There was a time when I read a lot of fantasy fiction. The serious stuff by David Gemmell and the side-splittingly funny by Terry Pratchett, plus a few too many rubbishy Forgotten Realms titles. But I haven’t read much fantasy for years, so my latest choice of reading surprised me.
The Left Hand of God by Paul Hoffman certainly isn’t rubbish, but it is funny and serious at the same time and I’m still not entirely sure which way the author meant it to be taken. One page whimsical, the next brutal and uncompromising. It’s an odd combination.
The story is set in a vaguely medieval Earth. Places names are familiar: Memphis, York and Hungary for example. There are even references to a history we might recognise, like the attitudes towards the Jewish community and even one in passing to Jesus of Nazareth, although in Hoffman’s world, he is the Biblical character swallowed by the whale.
Thomas Cale is the central character, a 16 year old acolyte of the Redeemers, a hardline religious order/state fighting a long war of attrition against the Antagonist unbelievers in the east with tales of civilian genocide to complete the Eastern Front allusion. But while the rest of the world happily turns a blind eye, the Redeemers are secretly building their forces to attack west as well as east.
Cale is the acolyte of Redeemer Bosco, the Lord Militant and mastermind behind the plan, but he escapes The Sanctuary after witnessing an atrocity carried out by Picarbo, the fiftieth Lord of Discipline. He and his friends make their way to Memphis, capital of the Matarazzi Empire, and so his adventure begins.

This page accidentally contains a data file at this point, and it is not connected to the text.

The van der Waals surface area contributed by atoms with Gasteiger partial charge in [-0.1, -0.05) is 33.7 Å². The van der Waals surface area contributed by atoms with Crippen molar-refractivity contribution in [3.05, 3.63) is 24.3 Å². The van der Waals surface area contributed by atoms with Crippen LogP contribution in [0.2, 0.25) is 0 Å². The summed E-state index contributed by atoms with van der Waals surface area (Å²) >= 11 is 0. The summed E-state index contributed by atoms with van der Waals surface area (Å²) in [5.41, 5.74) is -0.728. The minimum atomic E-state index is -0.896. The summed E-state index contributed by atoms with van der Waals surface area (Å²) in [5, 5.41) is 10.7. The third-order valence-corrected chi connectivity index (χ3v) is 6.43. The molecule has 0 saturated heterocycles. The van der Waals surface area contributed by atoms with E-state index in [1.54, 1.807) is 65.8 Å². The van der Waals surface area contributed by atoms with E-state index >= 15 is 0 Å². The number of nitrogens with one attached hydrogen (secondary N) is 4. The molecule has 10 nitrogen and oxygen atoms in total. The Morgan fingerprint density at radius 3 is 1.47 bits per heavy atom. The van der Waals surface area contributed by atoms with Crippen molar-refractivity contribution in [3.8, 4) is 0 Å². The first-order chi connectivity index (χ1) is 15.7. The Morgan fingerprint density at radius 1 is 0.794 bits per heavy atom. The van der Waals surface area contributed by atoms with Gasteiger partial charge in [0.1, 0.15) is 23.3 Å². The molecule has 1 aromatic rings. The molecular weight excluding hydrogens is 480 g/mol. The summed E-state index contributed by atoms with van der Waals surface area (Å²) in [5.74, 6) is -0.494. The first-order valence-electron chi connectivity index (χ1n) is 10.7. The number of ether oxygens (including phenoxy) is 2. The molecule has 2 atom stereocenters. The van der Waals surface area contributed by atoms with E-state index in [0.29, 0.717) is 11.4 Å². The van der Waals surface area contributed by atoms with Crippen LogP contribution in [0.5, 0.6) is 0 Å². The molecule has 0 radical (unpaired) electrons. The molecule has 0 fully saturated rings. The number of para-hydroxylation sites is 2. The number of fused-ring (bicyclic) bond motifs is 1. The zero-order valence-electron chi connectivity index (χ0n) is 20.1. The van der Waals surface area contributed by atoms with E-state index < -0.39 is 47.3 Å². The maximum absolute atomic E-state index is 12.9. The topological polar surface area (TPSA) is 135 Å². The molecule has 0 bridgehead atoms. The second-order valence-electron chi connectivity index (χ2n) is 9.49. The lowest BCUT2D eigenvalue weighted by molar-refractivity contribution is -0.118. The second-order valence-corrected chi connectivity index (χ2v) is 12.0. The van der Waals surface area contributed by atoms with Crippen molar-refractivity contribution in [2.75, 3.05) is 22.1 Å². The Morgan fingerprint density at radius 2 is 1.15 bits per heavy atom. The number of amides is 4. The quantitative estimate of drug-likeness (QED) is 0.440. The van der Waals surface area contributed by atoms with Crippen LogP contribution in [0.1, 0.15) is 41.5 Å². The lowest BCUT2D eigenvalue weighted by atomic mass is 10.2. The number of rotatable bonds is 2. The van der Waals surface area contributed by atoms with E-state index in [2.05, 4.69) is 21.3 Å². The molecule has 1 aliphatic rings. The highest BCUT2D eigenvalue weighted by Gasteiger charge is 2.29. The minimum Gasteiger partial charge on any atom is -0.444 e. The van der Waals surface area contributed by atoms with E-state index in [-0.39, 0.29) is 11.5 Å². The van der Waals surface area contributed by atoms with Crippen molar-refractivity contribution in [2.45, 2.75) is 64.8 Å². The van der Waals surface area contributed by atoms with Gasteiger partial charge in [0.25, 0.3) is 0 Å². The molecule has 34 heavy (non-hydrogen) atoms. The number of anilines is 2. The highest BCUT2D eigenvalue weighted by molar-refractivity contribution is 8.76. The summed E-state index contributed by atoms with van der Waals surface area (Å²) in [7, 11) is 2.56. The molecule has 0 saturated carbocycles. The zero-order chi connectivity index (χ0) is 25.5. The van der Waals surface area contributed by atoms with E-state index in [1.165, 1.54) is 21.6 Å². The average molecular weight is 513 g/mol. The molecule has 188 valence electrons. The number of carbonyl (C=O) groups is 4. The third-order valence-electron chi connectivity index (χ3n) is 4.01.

As synopses go, this one doesn’t promise a bundle of laughs, but they are there, believe me, in the dialogue and situations. The names of a few of the characters that Cale encounters offers a clue: Vague Henri, IdrisPukke, Lord Vipond and Kitty the Hare for example.
Hoffman draws on a host of sources for his inspiration, from the Book of Judges to The Duchess of Malfi and a line from an old children’s film, while the philosophy of one of his characters is based on Shopenhauer’s Essays and Aphorisms and On the Suffering of the World. Not to mention lines from Homer’s The Anger Anger of Achilles as translated by Robert Graves.
The book has an unexpected ending, or at least it would be if you didn’t know that this is the first of a trilogy to be continued in The Last Four Things to be published in January.
If I have a criticism it is that some of the writing is a little clunky, by which I mean that there are times when I had to re-read paragraphs now and then to untangle the punctuation to get to the meaning. Even so, I would give it an eight out of ten and will be buying the next installment.
You can find out more at www.lefthandofgodtrilogy.com.